Lower cannabis taxes could bolster Alaska’s legal market
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Lower cannabis taxes could bolster Alaska’s legal market

Alaska's legal marijuana market could better compete with the black market if the state reduced its taxes.

These public comments were submitted to the Alaska House Labor and Commerce Committee on March 24, 2023.

Dear Chairman Sumner and Members of the Committee:

On behalf of the Reason Foundation, thank you for accepting these comments and making them part of the public record. Reason Foundation is committed to ensuring that state-regulated marijuana markets are competitive, offer widespread opportunities for entrepreneurship, and can successfully transition commerce away from dangerous illicit markets and into the legal market.

One of the primary challenges in setting up a state marijuana market is to establish the correct tax structure. Taxes lay at the intersection of two competing goals of marijuana legalization. Many advocates for legalization are motivated by the desire to produce new public revenues by collecting excise and other taxes from the newly legal marijuana industry. At the same time, these levies can create a tax-induced price disparity between legal and illegal marijuana products that may dissuade consumers from transitioning to the legal market.

In a recent large-scale survey of respondents across the United States and Canada, marijuana consumers indicated they prefer legal marijuana products if the prices are comparable to those on the illicit market. However, as the price of legal products increases above that of illegal products, consumers indicate a preference for migrating back to the illicit market. Among the survey’s 50,000 respondents, 17,000 said they had purchased marijuana within the past year. Among these respondents, 12,000 said they had purchased illegal marijuana. The top reason given for purchasing illegal products was the price.

In 2022, Reason Foundation examined the effect state and local cannabis taxes in California have on producer and consumer decisions to participate in the legal marijuana market. The analysis showed that the total effective tax per pound of cannabis ranged from $677 to $1,440, depending on the local jurisdiction. In both cases, the taxes exceeded the cost of wholesale production of marijuana, estimated at $564 per pound. This price disparity resulted in two-thirds of marijuana transactions in California still occurring on the illegal market in 2021, and the state did not receive any tax revenue on illegal transactions. Reason modeled the effect removing California’s statewide cultivation tax would have on market participation and determined that this change would result in faster market growth for legal cannabis retailers, causing more transactions to become subject to retail excise and sales taxes. By Dec. 2024, the study found that revenues from cannabis taxes were projected to grow to 223% of their March 2022 levels despite eliminating the cultivation tax. While a portion of this forecast growth was attributed to ongoing growth in the number of legal retailers, capturing a greater proportion of marijuana transactions on the legal market was a leading factor. California adopted this change, eliminating its cultivation tax in June 2022.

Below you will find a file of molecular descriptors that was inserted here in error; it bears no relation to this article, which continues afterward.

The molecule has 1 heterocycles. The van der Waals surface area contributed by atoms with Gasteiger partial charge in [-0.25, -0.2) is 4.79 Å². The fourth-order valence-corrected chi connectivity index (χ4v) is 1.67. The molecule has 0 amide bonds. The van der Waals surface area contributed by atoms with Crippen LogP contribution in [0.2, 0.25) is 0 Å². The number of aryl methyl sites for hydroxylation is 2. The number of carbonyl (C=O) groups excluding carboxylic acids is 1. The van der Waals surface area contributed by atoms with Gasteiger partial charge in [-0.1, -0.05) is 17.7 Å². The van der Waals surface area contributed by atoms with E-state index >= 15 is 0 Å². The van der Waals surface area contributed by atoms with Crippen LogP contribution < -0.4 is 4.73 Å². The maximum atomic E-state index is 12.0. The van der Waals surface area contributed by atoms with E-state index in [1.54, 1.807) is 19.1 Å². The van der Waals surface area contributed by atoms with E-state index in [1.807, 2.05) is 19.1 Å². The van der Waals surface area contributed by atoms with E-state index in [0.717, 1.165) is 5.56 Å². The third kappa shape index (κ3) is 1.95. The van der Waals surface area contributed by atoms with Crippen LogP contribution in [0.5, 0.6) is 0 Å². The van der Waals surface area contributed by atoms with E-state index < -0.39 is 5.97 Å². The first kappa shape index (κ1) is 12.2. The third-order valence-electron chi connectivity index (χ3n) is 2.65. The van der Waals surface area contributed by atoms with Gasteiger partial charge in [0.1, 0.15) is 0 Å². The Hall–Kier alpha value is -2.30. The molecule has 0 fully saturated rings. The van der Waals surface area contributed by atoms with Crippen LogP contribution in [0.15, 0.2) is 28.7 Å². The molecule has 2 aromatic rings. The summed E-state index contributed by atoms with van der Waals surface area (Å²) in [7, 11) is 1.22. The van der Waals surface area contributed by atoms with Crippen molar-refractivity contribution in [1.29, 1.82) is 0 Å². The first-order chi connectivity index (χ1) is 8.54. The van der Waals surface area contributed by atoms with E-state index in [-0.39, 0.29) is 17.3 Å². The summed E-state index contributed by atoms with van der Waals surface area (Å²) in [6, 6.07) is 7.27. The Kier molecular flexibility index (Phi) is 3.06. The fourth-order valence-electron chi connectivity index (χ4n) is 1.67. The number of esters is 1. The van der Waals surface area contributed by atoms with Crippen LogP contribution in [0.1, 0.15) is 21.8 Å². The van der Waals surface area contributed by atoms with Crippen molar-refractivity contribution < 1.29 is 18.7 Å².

In a separate analysis comparing state marijuana tax burdens across states with legal adult-use markets, Reason Foundation determined that the cost of marijuana per pound at retail attributable to state-level taxes was $895 per pound in Alaska. That tax amount was the third highest among legal marijuana states, behind only Illinois and Massachusetts.

While Reason Foundation has not completed a deeper market analysis for Alaska, the tax reduction proposed in House Bill 119 could induce more marijuana transactions to shift to the legal market. A rate reduction from $50 per ounce to $12.50 per ounce should reduce revenues on existing transactions substantially but at least partially be offset by the additionally captured transactions.

This tax reduction would also likely produce benefits that are not purely fiscal by helping to eradicate illicit activity, which breeds violence and enforcement against it consumes resources. In short, reducing cannabis tax rates would help Alaska realize legalization’s full promise.